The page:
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Research Feature: Ecosystem Modeling for Fishery Sustainability

AFSC Quarterly
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July-Sept 2006
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A Case Study for the Gulf of Alaska

(see caption)
Food web constructed from the GOA food habits database, where each species is a node (dots) and each predator-prey interaction is a link (lines). The four “hubs” apparent in the figure are cod, pollock, halibut, and arrowtooth flounder.

One of the goals of fishery management is to sustain fisheries of individual exploited species. A key to developing ecosystem approaches to management is to extend this goal to ecosystem sustainability by focusing on sustaining relationships between species (including humans) within complex adaptive ecosystems that are robust to random disturbance and yet prone to rapid, irreversible state changes under certain conditions.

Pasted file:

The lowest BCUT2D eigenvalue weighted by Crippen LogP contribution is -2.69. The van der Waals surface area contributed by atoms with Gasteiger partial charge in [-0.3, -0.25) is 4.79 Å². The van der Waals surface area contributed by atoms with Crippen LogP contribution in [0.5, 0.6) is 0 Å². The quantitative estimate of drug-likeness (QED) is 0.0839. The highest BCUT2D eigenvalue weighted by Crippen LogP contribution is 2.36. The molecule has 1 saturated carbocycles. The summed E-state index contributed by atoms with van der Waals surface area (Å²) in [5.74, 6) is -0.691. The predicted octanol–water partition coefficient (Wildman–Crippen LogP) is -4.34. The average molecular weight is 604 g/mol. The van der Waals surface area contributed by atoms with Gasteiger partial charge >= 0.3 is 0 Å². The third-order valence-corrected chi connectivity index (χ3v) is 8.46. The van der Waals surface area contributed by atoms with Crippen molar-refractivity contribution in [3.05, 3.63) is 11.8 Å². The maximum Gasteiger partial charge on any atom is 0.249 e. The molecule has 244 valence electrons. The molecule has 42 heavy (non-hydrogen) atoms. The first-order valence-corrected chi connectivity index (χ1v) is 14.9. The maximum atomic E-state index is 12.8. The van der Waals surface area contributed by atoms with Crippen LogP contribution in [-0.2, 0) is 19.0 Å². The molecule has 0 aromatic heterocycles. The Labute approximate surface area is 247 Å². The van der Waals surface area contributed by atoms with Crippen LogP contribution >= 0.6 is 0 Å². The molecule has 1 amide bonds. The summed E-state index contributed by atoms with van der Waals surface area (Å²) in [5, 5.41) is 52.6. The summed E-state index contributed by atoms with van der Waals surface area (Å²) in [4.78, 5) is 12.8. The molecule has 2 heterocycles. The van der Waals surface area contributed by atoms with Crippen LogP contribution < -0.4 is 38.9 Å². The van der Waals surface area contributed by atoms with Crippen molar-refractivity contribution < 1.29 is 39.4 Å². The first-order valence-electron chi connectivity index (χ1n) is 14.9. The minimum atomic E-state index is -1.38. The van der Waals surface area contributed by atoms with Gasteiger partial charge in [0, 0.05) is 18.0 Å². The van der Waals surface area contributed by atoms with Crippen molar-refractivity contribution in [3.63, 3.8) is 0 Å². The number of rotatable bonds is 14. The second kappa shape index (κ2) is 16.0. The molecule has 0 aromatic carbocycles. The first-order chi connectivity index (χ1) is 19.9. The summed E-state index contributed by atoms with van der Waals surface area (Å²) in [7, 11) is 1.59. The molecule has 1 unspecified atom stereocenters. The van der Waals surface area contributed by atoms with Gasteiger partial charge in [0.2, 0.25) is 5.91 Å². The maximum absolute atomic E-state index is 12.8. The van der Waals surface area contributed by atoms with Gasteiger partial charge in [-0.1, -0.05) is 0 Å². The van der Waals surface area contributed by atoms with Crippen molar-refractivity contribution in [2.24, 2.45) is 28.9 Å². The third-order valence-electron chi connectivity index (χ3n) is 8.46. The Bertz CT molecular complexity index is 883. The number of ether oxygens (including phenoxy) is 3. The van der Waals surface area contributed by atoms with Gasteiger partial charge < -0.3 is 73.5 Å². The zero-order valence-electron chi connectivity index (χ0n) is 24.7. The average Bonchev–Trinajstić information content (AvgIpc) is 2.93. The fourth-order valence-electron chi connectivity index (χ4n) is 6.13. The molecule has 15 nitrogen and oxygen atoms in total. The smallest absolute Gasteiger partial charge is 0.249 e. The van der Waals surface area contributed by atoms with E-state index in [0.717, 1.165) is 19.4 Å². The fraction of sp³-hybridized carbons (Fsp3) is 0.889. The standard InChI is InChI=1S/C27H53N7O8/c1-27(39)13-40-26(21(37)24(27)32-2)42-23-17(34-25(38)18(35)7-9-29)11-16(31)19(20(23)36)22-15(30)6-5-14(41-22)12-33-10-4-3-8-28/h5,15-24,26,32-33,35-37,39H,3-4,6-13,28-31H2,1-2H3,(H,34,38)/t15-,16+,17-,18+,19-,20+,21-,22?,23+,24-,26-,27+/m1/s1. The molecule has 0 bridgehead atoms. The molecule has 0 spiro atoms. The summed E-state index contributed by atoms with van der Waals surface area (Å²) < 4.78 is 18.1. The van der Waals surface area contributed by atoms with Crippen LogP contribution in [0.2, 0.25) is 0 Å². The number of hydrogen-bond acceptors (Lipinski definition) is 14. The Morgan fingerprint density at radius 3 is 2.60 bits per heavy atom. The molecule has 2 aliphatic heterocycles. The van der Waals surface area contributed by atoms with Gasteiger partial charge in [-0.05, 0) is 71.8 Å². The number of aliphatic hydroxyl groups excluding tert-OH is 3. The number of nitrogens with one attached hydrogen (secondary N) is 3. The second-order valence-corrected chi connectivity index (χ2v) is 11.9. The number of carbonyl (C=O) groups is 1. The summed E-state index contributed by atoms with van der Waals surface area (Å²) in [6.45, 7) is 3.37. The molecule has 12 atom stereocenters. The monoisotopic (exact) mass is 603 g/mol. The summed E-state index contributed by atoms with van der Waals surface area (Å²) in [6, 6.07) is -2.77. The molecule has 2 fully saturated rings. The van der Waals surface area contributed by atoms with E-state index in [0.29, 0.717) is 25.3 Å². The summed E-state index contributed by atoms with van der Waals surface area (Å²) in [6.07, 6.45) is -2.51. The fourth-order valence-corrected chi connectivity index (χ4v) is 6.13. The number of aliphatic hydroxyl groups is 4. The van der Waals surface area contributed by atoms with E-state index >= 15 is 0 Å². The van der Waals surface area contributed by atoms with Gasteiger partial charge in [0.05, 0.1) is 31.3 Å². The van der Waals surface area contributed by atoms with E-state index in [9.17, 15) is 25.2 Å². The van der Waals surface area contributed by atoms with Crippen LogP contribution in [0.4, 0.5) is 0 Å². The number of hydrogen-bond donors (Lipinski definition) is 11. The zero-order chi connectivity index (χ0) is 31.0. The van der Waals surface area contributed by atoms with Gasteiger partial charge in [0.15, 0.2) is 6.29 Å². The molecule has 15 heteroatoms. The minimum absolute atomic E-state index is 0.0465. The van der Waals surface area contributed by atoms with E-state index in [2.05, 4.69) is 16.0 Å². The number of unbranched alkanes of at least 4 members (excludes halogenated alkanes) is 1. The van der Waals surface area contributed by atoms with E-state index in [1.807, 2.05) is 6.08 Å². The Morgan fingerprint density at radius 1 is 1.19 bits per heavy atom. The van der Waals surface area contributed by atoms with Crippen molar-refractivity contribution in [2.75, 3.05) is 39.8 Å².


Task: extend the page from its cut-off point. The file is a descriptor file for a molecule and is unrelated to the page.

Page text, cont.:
In this summary of research supported by the AFSC Status of Stocks and Multispecies Assessment Program, we review the history of commercial exploitation in the Gulf of Alaska from 1740 through the present day within the context of ecosystem sustainability. Further, we describe the development of quantitative ecosystem models that were developed for fisheries management in the GOA using two approaches: 1) a food web approach with dynamic equations describing predator-prey interactions as has been applied in many other fished marine ecosystems, and 2) a complex systems modeling approach that has been applied in many biological, social, and physical systems, but has not yet been applied in fished marine ecosystems.

Read the complete article (PDF; 667KB)

 

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